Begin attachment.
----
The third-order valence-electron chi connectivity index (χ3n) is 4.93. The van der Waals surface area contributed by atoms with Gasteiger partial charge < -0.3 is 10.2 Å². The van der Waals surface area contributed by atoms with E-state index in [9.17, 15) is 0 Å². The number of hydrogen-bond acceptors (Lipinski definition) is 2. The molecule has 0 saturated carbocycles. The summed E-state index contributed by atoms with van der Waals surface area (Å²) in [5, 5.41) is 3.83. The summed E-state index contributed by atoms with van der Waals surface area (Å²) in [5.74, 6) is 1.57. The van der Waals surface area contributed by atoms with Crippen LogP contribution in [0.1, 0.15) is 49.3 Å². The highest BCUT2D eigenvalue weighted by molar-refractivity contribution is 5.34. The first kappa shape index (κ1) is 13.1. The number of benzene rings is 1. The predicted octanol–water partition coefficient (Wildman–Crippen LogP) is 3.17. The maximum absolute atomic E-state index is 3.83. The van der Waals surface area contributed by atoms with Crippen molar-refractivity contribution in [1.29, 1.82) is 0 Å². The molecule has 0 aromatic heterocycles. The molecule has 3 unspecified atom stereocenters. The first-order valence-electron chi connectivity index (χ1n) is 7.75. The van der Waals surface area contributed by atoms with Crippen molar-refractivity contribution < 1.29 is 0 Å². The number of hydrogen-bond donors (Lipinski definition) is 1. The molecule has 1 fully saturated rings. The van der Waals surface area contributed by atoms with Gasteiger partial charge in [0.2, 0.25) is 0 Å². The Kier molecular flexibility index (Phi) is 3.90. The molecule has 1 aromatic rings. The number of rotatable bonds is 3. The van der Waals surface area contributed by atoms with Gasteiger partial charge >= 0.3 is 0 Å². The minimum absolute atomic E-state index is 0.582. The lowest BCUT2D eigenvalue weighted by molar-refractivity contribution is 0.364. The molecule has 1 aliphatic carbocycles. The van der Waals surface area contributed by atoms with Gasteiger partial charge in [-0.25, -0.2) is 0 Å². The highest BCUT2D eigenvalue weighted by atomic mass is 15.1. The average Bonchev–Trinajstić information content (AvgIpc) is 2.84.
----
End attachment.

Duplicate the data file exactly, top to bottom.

The third-order valence-electron chi connectivity index (χ3n) is 4.93. The van der Waals surface area contributed by atoms with Gasteiger partial charge < -0.3 is 10.2 Å². The van der Waals surface area contributed by atoms with E-state index in [9.17, 15) is 0 Å². The number of hydrogen-bond acceptors (Lipinski definition) is 2. The molecule has 0 saturated carbocycles. The summed E-state index contributed by atoms with van der Waals surface area (Å²) in [5, 5.41) is 3.83. The summed E-state index contributed by atoms with van der Waals surface area (Å²) in [5.74, 6) is 1.57. The van der Waals surface area contributed by atoms with Crippen LogP contribution in [0.1, 0.15) is 49.3 Å². The highest BCUT2D eigenvalue weighted by molar-refractivity contribution is 5.34. The first kappa shape index (κ1) is 13.1. The number of benzene rings is 1. The predicted octanol–water partition coefficient (Wildman–Crippen LogP) is 3.17. The maximum absolute atomic E-state index is 3.83. The van der Waals surface area contributed by atoms with Crippen molar-refractivity contribution in [1.29, 1.82) is 0 Å². The molecule has 0 aromatic heterocycles. The molecule has 3 unspecified atom stereocenters. The first-order valence-electron chi connectivity index (χ1n) is 7.75. The van der Waals surface area contributed by atoms with Crippen molar-refractivity contribution < 1.29 is 0 Å². The number of hydrogen-bond donors (Lipinski definition) is 1. The molecule has 1 fully saturated rings. The van der Waals surface area contributed by atoms with Gasteiger partial charge in [0.2, 0.25) is 0 Å². The Kier molecular flexibility index (Phi) is 3.90. The molecule has 1 aromatic rings. The number of rotatable bonds is 3. The van der Waals surface area contributed by atoms with Gasteiger partial charge >= 0.3 is 0 Å². The minimum absolute atomic E-state index is 0.582. The lowest BCUT2D eigenvalue weighted by molar-refractivity contribution is 0.364. The molecule has 1 aliphatic carbocycles. The van der Waals surface area contributed by atoms with Gasteiger partial charge in [-0.25, -0.2) is 0 Å². The highest BCUT2D eigenvalue weighted by atomic mass is 15.1. The average Bonchev–Trinajstić information content (AvgIpc) is 2.84.